Before Everyone Resolved to Lose Weight: Meaningful Resolutions of Yore

New York City Mayor Ed Koch tests the Big Apple Ball in 1981. (AP/Lederhandler)

"Did you make any New Year's resolution? Of course you did! Who doesn't? There is something irresistibly magnetic about the first day of the New Year — something that compels a new channel of thought ... One looks back with regret for the things that might have been done, and deplores things that have been done, and forthwith makes a resolution to remedy the omissions this year."

So wrote a reporter, who seems to have been getting paid by the word, for the British Exeter and Plymouth Gazette on January 4, 1913.

Wikimedia Commons

This year, most Americans will resolve forthwith to do some permutation of "getting fit" or "losing weight."

But New Year's resolutions predate our modern-day weight concerns by centuries.

So, what did people resolve before we had the scourge of cellulite and the temptation of McRib to stir us to action?

The answer: just to be a better person, apparently. Resolutions from the early 20th century ranged from swearing less, to having a more cheerful disposition, to recommitting to God.

New Year's postcards from the early 1900s, for example, reveal a touchier, feelier time for goal-setting, encouraging their recipients to dedicate themselves to living a "sincere and serene life" and "repelling promptly every thought of discontent, anxiety, discouragement, impurity, and self-seeking." Others said to smile when you "fall down and out" or to simply keep a diary.

Swearing off vices such as foul language and flirting might also have been popular, judging from the cartoonist Walter McDougall's “Old Mr. Profanity Makes a New Year's Resolution," from 1903, as well as a 1911 cigarette ad suggesting men "Stop kissing other peoples' girls."

The Ohio State University Billy Ireland Cartoon Library & Museum 

In 1927, the professor and author John Erskine published an essay in The Century Magazine resolving to vote in upcoming elections for "the candidate who insults the other fellow least," to stop supporting biased newspapers, to "work for the peace of the world," and to "teach nothing that I do not believe." That last one, he mentioned, "should be a fairly easy ideal to reach."

The journalist and social reformer Ida Wells made a renewed commitment to God and Christian living her New Year's resolution in 1887. "I am so overwhelmed with the little I have done for the one who has done so much for me & I resolve to ... work for the master," she wrote in her diary at the time. She apparently stuck with it, too, teaching Sunday school in her hometown of Memphis for much of her life.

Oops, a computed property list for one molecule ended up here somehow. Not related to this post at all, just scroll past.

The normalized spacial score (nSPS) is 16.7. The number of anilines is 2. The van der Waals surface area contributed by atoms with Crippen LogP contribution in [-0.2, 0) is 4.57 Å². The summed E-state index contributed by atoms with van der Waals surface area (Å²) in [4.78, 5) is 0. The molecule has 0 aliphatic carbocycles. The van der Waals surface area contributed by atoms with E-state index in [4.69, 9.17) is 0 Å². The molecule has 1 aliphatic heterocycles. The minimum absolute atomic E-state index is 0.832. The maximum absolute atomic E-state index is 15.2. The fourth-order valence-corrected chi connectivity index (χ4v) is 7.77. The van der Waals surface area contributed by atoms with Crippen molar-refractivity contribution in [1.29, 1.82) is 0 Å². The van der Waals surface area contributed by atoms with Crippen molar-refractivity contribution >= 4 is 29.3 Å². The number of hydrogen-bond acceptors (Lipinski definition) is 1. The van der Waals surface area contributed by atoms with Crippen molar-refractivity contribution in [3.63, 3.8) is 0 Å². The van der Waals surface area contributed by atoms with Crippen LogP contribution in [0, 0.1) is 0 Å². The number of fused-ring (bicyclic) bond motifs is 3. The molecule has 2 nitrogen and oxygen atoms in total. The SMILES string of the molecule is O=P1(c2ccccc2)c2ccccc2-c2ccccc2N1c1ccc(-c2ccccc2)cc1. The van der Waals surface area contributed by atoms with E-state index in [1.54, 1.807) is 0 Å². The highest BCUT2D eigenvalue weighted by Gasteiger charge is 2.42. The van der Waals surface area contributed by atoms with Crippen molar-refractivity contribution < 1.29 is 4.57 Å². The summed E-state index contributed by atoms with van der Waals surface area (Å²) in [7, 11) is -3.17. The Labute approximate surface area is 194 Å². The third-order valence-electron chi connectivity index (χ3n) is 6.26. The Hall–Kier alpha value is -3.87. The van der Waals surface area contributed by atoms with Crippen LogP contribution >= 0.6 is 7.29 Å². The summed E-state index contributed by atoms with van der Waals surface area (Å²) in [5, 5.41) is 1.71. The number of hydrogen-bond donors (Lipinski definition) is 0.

It was also not uncommon to, uh, strongly suggest resolutions for other people to take up.

In January 1936, Chester Washington, editor of the Pittsburgh Courier, asked the local YMCA to "resolve" to allow supervised dancing after basketball games so that "young folks would get clean recreation."

In 1920, the National Cash Register company did what any beneficent employer would: It suggested resolutions for its own district managers.

American Stationer and Office Outfitter, 1920

The intentions ranged from practical:

"I will analyze my territory and find out its possibilities."

"I will use up-to-date selling methods"

...to existential: "I will give more attention to the future and stop living in the past."

In a 1919 newspaper comic strip, a wife persuades her husband to swear off smoking. ("Everybudy swears off somethin' fer New Years!") And it works ... until the man rigs up some pipes that run behind the sofa and force smoke up the chimney.

Cliff Sterrett/Library of Congress

The Nottingham (U.K.) Evening Post created a list in 1889 of suggested resolutions for politicians of the day. For Lord Salisbury, the prime minister, they recommended, "to be more cautious in my expressions, to be more temperate in my judgements, and generally more reticent all around" — perhaps because Salisbury had recently caused a stir by suggesting that a non-white Briton would never be elected to Parliament.

To be fair, the fact that the goals seemed more virtuous back then didn't seem to make them any easier to keep. As the Exeter and Plymouth Gazette concluded in its article on resolutions, "The mischief is that this fascination doesn't as a rule last longer than the first twenty-four hours! ... Frail is human nature!"

Olga Khazan is a staff writer at The Atlantic, where she covers health.


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